Manatee synesthesia

The humble manatee gets no respect. With its potato-like head, stubby flippers, and blimp-shaped body, it looks like something evolution left behind a long time ago. When a manatee recently drifted north and wound up swimming in the Hudson River next to Manahattan, the main reaction from city residents was man, that thing is ugly. Worse, its brain is almost entirely smooth on the outside; and since neurologists typically assume that a more-folded brain indicates higher intelligence, scientists have long assumed manatees are slow, dopey idiots: The cows of the briny deep.

Ah, but this foul libel is finally being lifted — because a new generation of scientists are finally getting interested in the unusually dense vibrissae, sensory whiskers, that cover a manatee’s body. (They use them to detect undersea plants, and they’re accurate up to 0.05 millimeters.) Plenty of animals have vibrissae, but not in such huge numbers, and usually only on their faces.

So when you peel back the hood on the manatee’s much-maligned brain, it turns out to be a torqued-up machine of deep neurological weirdness. Roger Leep, a neuroscientist at the University of Florida, explored sensory clusters in the brain that process information from the whiskers, and made a startling discovery. As the New York Times’s Science section reported this week:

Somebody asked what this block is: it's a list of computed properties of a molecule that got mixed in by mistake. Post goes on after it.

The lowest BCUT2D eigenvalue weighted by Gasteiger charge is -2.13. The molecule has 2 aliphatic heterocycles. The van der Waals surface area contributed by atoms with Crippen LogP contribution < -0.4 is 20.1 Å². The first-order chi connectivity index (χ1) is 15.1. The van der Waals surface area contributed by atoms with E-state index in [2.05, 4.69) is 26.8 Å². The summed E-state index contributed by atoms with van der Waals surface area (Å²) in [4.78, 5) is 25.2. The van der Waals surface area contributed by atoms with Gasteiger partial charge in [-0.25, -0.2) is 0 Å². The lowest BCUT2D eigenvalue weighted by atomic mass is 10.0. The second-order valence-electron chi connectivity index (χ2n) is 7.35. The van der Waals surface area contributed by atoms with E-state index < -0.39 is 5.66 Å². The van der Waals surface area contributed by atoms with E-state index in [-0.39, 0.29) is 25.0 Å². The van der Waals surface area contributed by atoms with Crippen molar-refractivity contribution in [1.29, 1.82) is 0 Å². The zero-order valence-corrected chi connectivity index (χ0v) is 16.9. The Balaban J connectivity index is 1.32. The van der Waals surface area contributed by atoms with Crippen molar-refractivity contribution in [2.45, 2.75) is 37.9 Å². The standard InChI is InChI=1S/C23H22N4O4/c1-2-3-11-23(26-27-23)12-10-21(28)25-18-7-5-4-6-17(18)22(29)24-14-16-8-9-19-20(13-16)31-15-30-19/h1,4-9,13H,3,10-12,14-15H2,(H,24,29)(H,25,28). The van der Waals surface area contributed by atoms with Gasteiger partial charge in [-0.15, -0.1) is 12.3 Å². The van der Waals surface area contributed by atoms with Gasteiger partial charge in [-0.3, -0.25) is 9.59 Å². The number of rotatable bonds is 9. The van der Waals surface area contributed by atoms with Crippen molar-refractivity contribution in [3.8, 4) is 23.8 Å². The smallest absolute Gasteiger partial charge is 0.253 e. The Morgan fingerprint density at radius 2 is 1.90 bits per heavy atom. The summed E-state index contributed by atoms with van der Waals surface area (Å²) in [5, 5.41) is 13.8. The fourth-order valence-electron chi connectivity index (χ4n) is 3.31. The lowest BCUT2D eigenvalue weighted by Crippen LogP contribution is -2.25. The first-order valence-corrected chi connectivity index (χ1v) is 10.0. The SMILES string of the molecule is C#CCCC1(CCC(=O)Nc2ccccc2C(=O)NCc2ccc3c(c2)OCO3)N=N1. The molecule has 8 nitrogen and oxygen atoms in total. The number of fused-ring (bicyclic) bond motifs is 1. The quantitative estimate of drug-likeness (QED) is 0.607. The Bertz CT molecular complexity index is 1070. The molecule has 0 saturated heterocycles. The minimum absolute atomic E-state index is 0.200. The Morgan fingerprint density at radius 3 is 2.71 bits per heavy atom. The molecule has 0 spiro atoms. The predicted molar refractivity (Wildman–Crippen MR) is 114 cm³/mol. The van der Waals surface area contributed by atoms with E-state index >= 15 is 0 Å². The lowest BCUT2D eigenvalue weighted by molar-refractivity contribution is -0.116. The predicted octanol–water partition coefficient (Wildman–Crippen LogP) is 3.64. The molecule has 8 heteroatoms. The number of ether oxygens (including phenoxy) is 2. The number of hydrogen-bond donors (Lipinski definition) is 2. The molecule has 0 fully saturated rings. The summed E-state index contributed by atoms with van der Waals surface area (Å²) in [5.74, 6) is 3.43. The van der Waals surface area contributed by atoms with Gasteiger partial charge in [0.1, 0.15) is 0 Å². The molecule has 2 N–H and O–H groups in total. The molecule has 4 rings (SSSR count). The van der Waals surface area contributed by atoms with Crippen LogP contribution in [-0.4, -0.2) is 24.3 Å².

Even more tantalizing is that, in the manatee, these clusters extend into a region of the brain believed to be centrally involved with sound perception.

“Either these things have nothing to do with the hair at all, or the more exciting possibility is that perhaps somatic sensation is so important that the specialized structure is overlapping with processing going on in auditory areas,” Dr. Reep said.

Manatee synesthesia!! I could not be more excited. It reminds me, in a mental random-linking way, of those experimental rigs that let you use your tongue to “see” visual information.

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I'm Clive Thompson, the author of Smarter Than You Think: How Technology is Changing Our Minds for the Better (Penguin Press). You can order the book now at Amazon, Barnes and Noble, Powells, Indiebound, or through your local bookstore! I'm also a contributing writer for the New York Times Magazine and a columnist for Wired magazine. Email is here or ping me via the antiquated form of AOL IM (pomeranian99).

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